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Reviewed by:
  • Way Up and Over Everything
  • Deborah Stevenson
McGill, Alice, ad. Way Up and Over Everything; illus. by Jude Daly. Houghton, 2008. 32p ISBN 978-0-618-38796-0 $16.00 R* 5-8 yrs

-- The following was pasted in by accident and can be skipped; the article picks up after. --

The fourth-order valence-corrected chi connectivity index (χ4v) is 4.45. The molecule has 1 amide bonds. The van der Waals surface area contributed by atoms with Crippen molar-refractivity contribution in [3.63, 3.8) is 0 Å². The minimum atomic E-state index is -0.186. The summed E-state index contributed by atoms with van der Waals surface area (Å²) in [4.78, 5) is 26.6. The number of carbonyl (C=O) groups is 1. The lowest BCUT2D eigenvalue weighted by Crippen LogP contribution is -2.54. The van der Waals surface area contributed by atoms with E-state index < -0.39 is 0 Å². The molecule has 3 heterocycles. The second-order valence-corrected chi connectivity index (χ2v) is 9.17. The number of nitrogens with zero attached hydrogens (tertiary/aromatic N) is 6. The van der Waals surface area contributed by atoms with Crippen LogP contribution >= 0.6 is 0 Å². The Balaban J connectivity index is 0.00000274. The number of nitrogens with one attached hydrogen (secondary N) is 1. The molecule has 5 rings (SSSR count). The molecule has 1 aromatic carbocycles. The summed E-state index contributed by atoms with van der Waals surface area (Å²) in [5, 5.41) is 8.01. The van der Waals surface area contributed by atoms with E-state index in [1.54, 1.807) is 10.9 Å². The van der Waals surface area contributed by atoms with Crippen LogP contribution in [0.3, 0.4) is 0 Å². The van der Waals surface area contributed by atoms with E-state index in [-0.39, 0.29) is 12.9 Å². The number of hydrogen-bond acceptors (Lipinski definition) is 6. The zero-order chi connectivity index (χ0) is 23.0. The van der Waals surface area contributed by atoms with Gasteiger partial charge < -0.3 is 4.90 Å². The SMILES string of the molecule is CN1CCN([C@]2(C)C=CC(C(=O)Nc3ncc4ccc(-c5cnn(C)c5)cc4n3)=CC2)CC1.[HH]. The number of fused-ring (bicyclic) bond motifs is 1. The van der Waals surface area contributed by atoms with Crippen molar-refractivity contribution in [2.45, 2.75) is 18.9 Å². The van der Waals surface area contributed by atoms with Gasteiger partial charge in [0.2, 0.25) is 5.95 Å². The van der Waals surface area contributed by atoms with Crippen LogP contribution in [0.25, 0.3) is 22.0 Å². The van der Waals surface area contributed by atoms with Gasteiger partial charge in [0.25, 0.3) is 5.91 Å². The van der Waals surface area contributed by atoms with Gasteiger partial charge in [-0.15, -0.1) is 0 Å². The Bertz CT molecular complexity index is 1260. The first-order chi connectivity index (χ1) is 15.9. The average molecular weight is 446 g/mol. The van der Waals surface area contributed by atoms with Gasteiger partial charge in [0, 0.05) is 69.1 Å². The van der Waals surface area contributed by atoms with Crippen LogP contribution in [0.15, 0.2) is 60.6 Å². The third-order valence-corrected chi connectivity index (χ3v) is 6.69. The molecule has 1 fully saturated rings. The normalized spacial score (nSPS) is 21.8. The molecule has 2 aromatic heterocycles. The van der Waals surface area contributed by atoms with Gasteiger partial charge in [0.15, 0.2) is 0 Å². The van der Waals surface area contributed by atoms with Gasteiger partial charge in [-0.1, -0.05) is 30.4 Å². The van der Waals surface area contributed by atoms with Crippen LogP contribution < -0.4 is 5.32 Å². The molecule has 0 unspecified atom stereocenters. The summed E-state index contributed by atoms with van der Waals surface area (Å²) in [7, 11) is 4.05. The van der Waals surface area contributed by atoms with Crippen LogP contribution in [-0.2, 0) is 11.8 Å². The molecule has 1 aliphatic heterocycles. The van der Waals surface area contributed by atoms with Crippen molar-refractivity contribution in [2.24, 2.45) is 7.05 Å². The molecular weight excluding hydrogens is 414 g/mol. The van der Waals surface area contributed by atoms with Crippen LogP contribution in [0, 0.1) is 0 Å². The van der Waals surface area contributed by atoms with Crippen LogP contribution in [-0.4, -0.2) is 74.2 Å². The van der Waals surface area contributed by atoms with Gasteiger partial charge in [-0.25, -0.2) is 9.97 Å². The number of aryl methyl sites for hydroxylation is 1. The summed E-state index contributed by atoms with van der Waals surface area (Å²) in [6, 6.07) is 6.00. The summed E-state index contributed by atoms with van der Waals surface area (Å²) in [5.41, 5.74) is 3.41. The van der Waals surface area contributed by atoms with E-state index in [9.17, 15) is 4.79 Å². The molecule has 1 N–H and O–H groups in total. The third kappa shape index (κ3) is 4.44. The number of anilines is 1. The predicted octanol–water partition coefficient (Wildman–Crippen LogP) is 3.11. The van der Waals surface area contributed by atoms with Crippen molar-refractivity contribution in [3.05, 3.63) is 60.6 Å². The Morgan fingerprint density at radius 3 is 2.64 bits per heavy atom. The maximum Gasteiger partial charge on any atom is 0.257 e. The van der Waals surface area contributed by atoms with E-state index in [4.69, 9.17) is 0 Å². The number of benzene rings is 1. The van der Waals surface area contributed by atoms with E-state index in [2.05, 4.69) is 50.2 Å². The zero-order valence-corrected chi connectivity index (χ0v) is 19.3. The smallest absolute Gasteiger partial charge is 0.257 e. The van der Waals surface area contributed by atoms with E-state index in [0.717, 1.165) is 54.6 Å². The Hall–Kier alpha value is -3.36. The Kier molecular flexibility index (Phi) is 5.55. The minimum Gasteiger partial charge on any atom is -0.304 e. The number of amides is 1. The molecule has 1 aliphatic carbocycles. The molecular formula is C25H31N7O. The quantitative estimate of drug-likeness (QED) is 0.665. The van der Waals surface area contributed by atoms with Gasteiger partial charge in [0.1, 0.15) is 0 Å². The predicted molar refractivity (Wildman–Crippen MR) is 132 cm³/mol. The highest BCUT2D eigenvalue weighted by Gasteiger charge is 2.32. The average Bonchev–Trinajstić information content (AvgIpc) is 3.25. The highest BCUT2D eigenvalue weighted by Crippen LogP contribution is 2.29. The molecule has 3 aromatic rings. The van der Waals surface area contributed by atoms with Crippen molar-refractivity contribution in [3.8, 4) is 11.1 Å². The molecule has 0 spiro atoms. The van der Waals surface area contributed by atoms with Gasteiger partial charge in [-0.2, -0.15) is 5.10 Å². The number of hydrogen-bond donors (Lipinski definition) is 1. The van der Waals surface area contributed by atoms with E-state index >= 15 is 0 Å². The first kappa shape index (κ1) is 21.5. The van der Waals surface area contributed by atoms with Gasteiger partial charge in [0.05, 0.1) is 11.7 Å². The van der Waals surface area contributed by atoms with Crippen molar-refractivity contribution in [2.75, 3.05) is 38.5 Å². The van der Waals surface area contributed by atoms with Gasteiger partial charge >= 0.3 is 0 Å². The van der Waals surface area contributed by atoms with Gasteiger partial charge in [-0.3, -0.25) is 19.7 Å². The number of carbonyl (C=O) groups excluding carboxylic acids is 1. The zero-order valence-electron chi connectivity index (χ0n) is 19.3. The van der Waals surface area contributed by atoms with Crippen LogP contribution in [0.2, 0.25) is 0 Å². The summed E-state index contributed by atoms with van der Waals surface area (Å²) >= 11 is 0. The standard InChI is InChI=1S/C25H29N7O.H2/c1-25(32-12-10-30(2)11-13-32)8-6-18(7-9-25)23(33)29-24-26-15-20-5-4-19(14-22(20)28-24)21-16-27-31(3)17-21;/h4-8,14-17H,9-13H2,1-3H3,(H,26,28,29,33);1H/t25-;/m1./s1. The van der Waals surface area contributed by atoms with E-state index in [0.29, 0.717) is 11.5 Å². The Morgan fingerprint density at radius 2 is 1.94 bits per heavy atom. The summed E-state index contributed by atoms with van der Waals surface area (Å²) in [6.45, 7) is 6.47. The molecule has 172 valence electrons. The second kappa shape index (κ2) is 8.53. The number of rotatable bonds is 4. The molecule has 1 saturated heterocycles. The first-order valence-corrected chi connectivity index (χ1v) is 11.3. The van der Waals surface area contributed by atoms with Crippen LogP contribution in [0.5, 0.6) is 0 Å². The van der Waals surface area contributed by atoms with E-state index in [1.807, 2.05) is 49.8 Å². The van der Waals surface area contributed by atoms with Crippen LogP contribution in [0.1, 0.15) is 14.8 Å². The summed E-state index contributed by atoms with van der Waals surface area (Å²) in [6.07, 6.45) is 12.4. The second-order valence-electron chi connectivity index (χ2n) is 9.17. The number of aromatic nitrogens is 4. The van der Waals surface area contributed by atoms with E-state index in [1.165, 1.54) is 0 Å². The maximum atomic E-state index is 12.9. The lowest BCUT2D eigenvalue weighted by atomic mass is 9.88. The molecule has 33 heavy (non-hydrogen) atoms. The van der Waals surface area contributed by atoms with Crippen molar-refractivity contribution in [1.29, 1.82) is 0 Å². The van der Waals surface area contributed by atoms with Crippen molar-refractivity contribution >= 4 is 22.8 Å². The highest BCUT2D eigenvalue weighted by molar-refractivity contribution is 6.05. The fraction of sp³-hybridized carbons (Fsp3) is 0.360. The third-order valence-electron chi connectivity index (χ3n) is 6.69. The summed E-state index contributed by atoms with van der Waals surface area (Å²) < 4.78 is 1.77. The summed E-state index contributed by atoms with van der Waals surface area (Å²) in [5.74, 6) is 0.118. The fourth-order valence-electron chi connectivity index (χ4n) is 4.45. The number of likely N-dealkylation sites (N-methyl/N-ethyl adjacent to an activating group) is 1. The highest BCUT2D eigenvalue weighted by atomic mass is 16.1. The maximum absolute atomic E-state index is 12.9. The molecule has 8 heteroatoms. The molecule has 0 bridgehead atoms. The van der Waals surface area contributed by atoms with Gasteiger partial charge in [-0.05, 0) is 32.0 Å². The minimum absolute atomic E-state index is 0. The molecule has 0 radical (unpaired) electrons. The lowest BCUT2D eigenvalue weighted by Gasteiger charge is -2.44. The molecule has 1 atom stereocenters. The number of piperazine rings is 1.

"My great-grandmama's mama told her and she told me this story about a long time ago," says McGill about this family-heirloom version of "The People Could Fly." The tale is set on the Georgia plantation where the narrator's "great-grandmama's mama," named Jane, is enslaved. When five new Africans, unable to speak English, arrive, their self-possession draws interest from the slave community and suspicion from the overseer and master. After a morning's hard labor planting cotton, the five slip away, whereupon the master and overseer pursue them; when they're found, the five Africans step away into the air and take flight. Though the white men attempt to threaten Jane, the only black witness, into silence about the Africans' escape, she spreads the tale far and wide. The storytelling voice is descriptive but restrained, effectively letting the story's own power carry it, with occasional turns of phrase that enhance the vividness ("Ol' Man Deboreaux rubbed his face like his eyes didn't know how to tell him the truth"). The ancestral framing of the tale gives it an extra thematic resonance, with the tale-telling itself becoming the steps to flight of the woman left behind and, subsequently, her family's legacy. Daly's smooth, stylized watercolors with their trim, distant figures are an interesting choice for this emotional story; the scenes appear as dramatic tableaux, perhaps evoking their status as passed-down memory, since the scenes depicting the story's transmission are more immediate. Kids will be fascinated by this classic African-American folktale, and this version, with its clear reverence for familial transmission, would be an interesting partner for Woodson's Show Way (BCCB 1/06), perhaps even prompting young listeners to ask their own families about historic stories. McGill includes a note about her family's history with the tale. [End Page 484]



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